Appetites: ‘Everything tastes better outside’

Cooking over a campfire using pots and kettles.
Cooking over a campfire can be easy and tasty when you have the right recipe.
Flickr Creative Commons | Anne Worner

Naturalist Kelsey Olson loves cooking food outdoors. She also knows it can be a little intimidating if you haven’t done it much.

"Everything tastes better outside," said Olson, who works at Sibley State Park in New London, Minn. "You don't have to do some big, fabulous recipe. Just roasting something over the fire is fun and tastes great. Keep it simple and have fun!"

Here are a few of her tips for eating and cooking outdoors.

Hold the mayo

Bring food with you on the trail that has a lot of protein and energy, but doesn't require refrigeration, like nuts and dried fruits.

Stuff that could go bad on you is better off staying home.

“That meat and mayo sandwich might be good when you first start,” said Olson. “But a couple of miles on the trail or sitting around, it’s not going to be too good.”

Zip it

It’s irritating to be out on a trail someplace in the woods and then running across someone’s food wrappers.

Olson said she often sees scraps from corners of wrappers torn off by hikers and campers in Minnesota parks.

Instead, she says, repackage your food in a reusable zip-close bag so you can avoid littering.

Boiling is your friend

Your best tool for campfire cooking will be a pot of boiling water. Olson said she likes to bring along boxed stuffing, boxed mashed potatoes, powdered gravy in a bag, and chicken in a bag — it's pre-cooked and doesn't require refrigeration.

"All you have to do is boil water, add it to the stuffing, mashed potatoes and gravy. Dish all those up, and you have a Thanksgiving dinner at the campsite," she said.

Olson also suggests eggs, some shredded cheese, your choice of veggies — or other favorite omelet ingredients — a zip-close bag and boiling water for her "egg in a bag" recipe.

Crack the egg and mix it and other omelet ingredients into the zip-close bag. Scramble it, seal it, and put the bag into the boiling water. After a few minutes, pull it out for a ready-to-serve breakfast.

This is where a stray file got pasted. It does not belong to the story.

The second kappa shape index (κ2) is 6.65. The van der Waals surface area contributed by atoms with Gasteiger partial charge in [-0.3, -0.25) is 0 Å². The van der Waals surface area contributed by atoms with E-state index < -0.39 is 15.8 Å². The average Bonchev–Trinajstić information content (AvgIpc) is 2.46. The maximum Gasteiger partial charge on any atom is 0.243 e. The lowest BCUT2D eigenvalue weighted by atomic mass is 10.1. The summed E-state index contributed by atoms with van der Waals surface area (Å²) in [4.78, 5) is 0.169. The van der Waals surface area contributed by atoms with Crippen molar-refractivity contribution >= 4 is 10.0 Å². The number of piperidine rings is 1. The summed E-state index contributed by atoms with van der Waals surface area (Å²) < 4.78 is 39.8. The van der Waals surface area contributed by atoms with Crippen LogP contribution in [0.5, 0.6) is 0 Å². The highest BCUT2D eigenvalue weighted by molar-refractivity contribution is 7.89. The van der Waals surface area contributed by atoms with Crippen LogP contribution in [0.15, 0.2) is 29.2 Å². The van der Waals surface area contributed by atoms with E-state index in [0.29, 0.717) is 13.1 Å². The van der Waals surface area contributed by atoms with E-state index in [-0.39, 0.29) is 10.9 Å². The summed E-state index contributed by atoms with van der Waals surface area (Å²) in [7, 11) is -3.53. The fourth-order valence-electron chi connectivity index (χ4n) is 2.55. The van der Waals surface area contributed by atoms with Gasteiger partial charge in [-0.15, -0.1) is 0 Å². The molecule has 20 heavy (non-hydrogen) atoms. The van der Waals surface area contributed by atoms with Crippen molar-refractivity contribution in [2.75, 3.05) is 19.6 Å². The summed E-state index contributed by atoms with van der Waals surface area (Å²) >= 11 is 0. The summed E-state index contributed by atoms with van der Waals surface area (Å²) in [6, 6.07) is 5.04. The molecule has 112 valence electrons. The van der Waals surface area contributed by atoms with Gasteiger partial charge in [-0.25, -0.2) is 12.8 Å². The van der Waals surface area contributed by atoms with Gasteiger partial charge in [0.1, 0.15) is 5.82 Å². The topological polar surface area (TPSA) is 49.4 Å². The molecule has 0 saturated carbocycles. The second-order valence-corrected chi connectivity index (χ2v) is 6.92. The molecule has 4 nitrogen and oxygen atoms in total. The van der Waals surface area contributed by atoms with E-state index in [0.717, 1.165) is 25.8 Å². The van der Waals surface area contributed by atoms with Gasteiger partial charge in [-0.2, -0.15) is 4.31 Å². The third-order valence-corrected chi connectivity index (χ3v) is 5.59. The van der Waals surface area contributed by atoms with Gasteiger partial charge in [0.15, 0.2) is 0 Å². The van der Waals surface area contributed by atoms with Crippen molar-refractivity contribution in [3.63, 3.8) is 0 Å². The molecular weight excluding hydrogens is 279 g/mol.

Here are a few other recipes you can try on your next outdoors adventure, whether it's deep in the woods or in your backyard campfire.

Vegan s’mores

Vegan s'mores
Vegan s'mores
Courtesy by Magnus Nilsson

With a little advanced planning, everyone can have a chance to enjoy s’mores with this recipe from The Splendid Table.


  • 4 whole vegan graham crackers broken in half

  • 1/2 cup chopped vegan chocolate or 4 thin squares of vegan chocolate

  • 4 vegan marshmallows

You can find vegan marshmallows — which don’t contain gelatin — available at Dandies Marshmallows. Vegan chocolate and graham style crackers can be found at Vegan Essentials.

Prepare your s’more with the traditional “stick over the fire” or in heavy-duty aluminum foil.

Campfire potatoes

Campfire Potatoes
Campfire potatoes.
Photo courtesy of Peden + Munk

This is a great option for a side dish with a main course, or a stand-alone at the campground.


  • 16 medium Yukon Gold potatoes (about 2 inches in diameter), halved

  • 3 tablespoons kosher salt

  • 2 tablespoons extra virgin olive oil

  • 6 unpeeled large garlic cloves, smashed

  • 1 teaspoon chopped fresh thyme

  • 1/2 teaspoon finely chopped fresh rosemary


Place potatoes in a large saucepan. Add salt and enough water to cover by 1 inch.

Bring to a boil, then reduce heat to medium-low, and simmer potatoes until tender, about 10 minutes. Drain. Return to same saucepan. Add all remaining ingredients to potatoes; toss to coat. Let cool.

Arrange six 12-inch squares of foil on a work surface. Divide potato mixture among foil squares, placing 1 garlic clove atop potatoes on each square. Crimp foil to seal packets.

Do ahead: Can be made 2 hours ahead. Let stand at room temperature.

Build a medium-hot fire in a charcoal grill, or heat a gas grill to high. Place potato packets on grill and cook, turning occasionally, until heated through and sizzling, about 15 minutes. Transfer packets to plates. Pierce foil with a fork to release steam. Open packets carefully (hot steam will escape.)

Camping (twist) bread

Camping (twist) bread
Camping (twist) bread.
Courtesy of Magnus Nilsson

Looking for a second use for that cooking stick? Add camping bread into the mix.


  • 1/2 teaspoon salt

  • 2 cups weak (soft) wheat flour

  • 1/2 teaspoon baking powder (optional)

  • butter and jam, to serve


Mix the salt, flour and baking powder, if using, together in a bowl. Add 1/3 cup plus 1 tablespoon water, little by little, until it is a quite firm dough.

To cook the stick bread outdoors, you will need to put the dough into a small plastic bag to transport it easily. Find five sticks that are long enough to hold over a fire. Divide the dough into 5 equal portions and shape into thin logs 8 inches long and 1/2 inch in diameter, then wrap the dough around them.

Cook the bread over the fire for about 10 minutes, or until they get some color. Remove from the fire and when they have cooled down a bit, remove from the stick and put butter and jam in the holes.

Have a favorite recipe for around the campfire? Share it with us here.

MPR News digital producer Matt Mikus contributed to this article.